One stat uncovered by research from the Health and Safety Executive (HSE) was that 71% trips and Slips are avoidable. Slips and trips on the face of it may not sound too serious and may be viewed as just one of the many hazards that we as humans encounter on a daily basis, along with crossing the road. However, dig a little deeper and related stats become rather scary.
Noteworthy is that 50% of all claims made against retailers are for slip trip and fall cases. The cost of trips and slips for US businesses amounts to a staggering $11bn per annum. In the UK, stats published by the HSE show that the cost to society of slips, trips and falls is around £800M. They are also the second highest single cause of workplace injuries and 22% of them lead to over a month off work. In short, big numbers that form huge, yet avoidable, cost centres within respective businesses.
Humans unfortunately are ‘not’ good at following strict rules, if we were we would ‘not’ need a police force, yet every nation on the planet has one. But why? There is a natural human tendency to rationalise short-cuts, particularly when operating under pressure, these shortcuts are hardwired into cognition and are referred to as ‘heuristics’ by behavioural scientists.
Confirmation bias is a particularly powerful heuristic. It is an inbuilt tendency to search for, interpret, favour, and recall information in a way that confirms or supports one's prior beliefs. For example, consider a scenario wherein a member of staff in a retail store is under pressure to re-stock shelves and in the process of doing so notices a liquid spill of some form. Understandably, they may continue stocking shelves until finished, before notifying anyone of the spillage.
Interestingly, if they have done this before and nothing bad happened as a result of delayed reporting, the lack of bad outcomes can actually reinforce the ‘rightness’ of trusting past success instead of objectively assessing related risks; the immediate danger that the spill represents from a health and safety perspective. Nobel laureate Richard Feynman compared the practice to Russian Roulette:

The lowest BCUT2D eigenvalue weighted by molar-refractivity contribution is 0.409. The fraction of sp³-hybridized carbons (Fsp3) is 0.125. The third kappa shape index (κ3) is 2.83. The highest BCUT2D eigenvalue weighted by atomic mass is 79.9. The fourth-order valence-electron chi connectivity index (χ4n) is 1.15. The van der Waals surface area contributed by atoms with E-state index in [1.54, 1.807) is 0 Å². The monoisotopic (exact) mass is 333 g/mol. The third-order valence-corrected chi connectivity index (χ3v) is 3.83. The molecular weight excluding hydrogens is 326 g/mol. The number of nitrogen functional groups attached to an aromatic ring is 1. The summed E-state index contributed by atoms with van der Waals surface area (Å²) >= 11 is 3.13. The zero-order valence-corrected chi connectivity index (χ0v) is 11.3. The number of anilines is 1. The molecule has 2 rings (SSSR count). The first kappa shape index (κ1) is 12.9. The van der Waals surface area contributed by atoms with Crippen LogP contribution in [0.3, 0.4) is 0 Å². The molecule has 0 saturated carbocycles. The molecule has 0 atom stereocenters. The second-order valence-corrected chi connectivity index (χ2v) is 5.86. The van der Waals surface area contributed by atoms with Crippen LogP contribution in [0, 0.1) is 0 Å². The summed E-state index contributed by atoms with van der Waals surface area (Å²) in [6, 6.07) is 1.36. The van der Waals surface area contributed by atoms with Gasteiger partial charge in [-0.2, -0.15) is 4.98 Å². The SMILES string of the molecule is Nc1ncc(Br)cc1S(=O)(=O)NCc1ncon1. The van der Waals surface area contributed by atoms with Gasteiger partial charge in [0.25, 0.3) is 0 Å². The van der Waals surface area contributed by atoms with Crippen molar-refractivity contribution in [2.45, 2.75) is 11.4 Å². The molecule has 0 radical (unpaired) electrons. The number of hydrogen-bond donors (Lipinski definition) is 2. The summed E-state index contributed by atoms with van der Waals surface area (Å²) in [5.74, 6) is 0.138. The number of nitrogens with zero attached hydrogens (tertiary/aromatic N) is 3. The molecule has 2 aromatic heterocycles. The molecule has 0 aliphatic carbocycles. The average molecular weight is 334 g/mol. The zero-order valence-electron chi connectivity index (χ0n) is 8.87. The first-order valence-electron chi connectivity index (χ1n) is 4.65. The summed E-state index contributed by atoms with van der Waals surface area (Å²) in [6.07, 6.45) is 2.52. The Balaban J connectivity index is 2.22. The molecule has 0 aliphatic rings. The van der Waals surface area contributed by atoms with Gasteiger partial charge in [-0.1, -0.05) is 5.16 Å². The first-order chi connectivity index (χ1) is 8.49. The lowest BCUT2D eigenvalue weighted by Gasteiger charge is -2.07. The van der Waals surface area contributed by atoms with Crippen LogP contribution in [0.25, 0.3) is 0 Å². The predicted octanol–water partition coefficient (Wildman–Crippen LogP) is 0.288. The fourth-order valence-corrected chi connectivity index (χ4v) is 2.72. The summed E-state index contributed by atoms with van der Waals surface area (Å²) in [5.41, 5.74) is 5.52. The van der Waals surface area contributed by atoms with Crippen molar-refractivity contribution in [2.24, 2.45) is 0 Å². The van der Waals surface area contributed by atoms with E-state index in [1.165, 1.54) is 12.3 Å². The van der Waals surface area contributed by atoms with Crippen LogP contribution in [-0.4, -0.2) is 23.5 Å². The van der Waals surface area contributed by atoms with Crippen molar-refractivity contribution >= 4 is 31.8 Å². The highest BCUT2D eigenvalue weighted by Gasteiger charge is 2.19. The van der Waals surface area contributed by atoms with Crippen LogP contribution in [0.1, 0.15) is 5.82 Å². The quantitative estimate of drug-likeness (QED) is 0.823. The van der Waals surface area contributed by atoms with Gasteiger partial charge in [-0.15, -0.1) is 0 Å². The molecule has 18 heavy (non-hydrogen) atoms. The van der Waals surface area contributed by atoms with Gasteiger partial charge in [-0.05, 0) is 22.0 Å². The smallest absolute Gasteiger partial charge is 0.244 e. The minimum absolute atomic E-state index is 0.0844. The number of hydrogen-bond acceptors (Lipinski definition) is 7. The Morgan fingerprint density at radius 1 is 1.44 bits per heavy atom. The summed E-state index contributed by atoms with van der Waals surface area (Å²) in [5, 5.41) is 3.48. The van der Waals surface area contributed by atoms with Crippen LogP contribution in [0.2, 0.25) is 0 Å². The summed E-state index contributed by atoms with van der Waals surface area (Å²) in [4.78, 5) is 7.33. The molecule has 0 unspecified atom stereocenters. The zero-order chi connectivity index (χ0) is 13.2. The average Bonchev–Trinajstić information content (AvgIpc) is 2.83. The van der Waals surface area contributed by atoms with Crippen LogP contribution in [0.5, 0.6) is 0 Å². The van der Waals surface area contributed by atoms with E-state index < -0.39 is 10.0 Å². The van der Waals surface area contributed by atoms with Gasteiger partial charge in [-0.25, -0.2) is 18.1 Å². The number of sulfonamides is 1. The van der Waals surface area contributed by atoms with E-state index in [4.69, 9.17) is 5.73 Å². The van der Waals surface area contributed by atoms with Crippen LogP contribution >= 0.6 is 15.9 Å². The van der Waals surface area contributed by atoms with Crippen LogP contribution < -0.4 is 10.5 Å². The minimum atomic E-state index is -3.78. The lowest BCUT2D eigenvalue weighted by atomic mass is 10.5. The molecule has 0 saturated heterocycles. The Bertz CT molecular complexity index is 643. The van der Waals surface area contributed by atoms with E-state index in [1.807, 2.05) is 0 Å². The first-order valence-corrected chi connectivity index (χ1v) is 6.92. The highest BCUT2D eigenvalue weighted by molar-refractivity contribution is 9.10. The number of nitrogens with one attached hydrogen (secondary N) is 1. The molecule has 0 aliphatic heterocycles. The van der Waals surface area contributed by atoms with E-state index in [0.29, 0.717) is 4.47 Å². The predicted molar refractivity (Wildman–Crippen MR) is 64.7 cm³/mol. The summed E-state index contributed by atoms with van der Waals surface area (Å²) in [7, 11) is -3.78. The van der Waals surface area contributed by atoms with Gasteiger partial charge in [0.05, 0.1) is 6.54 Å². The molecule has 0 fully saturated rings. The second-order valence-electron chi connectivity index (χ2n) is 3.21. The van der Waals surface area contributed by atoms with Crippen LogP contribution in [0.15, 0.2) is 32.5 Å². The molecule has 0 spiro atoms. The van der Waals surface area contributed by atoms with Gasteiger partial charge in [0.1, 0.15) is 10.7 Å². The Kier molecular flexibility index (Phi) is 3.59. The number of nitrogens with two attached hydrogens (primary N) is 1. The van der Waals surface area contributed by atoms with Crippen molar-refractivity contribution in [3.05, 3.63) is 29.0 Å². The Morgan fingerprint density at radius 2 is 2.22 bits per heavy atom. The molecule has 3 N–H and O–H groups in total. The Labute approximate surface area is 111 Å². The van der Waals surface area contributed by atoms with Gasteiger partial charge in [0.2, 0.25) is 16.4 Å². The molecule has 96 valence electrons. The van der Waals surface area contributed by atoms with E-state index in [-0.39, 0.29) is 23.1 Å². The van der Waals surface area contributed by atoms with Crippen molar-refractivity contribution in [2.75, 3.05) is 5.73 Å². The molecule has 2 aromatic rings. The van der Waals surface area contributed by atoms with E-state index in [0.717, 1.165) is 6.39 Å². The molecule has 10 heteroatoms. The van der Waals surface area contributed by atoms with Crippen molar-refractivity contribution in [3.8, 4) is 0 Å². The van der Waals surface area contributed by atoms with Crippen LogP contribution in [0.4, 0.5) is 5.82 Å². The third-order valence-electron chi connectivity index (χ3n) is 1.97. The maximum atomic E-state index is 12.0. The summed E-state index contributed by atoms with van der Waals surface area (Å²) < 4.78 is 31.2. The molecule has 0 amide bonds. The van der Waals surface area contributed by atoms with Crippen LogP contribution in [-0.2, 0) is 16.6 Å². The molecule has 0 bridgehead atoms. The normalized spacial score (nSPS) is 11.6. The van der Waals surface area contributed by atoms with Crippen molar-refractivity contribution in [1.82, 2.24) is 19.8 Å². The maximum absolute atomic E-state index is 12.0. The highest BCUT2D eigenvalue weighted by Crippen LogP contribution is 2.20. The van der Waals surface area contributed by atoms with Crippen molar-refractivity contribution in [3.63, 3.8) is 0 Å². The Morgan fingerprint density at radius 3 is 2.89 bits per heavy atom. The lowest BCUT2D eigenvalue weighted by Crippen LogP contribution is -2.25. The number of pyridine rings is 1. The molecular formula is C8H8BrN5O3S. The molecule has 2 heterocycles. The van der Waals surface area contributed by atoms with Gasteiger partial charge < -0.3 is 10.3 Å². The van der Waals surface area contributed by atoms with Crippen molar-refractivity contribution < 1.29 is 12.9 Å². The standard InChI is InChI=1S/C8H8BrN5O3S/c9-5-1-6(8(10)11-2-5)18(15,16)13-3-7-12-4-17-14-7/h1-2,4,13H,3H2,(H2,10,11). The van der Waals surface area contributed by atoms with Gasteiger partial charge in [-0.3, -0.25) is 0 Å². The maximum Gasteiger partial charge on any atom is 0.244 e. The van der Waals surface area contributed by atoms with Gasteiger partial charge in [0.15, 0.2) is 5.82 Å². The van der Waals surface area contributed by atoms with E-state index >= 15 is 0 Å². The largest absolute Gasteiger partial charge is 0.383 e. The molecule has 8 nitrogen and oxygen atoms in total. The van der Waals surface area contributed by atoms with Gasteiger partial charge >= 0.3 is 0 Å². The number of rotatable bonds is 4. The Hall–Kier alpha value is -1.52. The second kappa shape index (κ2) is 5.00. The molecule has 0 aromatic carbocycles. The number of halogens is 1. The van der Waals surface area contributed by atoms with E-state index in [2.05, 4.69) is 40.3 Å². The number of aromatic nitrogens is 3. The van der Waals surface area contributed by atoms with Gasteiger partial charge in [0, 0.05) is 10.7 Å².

Confirmation bias is an extremely dangerous heuristic, since through it little weight is placed upon disconfirming information. Yet, with every roll of the dice, or pulling of the trigger, the probability of something really bad happening, as we move forward in time, actually increases. As we can see, this heuristic produces an extremely poor perception of risk, which was also 1 of 15 individual human behavioural factors highlighted by research from the HSE that contributed towards trip and slip incidents.
Training can help, but as most Health & Safety professionals will testify, it leaves them locked into a continuous battle with traits hardwired into cognition. We then have the fact that is it difficult to spot clear liquids on shiny floors, along with another significant contributory factor highlighted by the HSE in trip and slip cases, which was that of customers dropping items then failing to report them.
To cover-off these risks requires a twofold approach. Namely, the need for ongoing training to continually reinforce the need for H&S procedures to be followed and for floor walkers so that they can spot clear liquid spills, for example from leaking fridges, condensation, hand sanitiser dispensers, or whatever. However, this still leaves businesses reliant upon those that can become distracted, and when they do they deliver poor risk assessment, which provides rather an unreliable reporting system for preventing incidents related to liquid spills.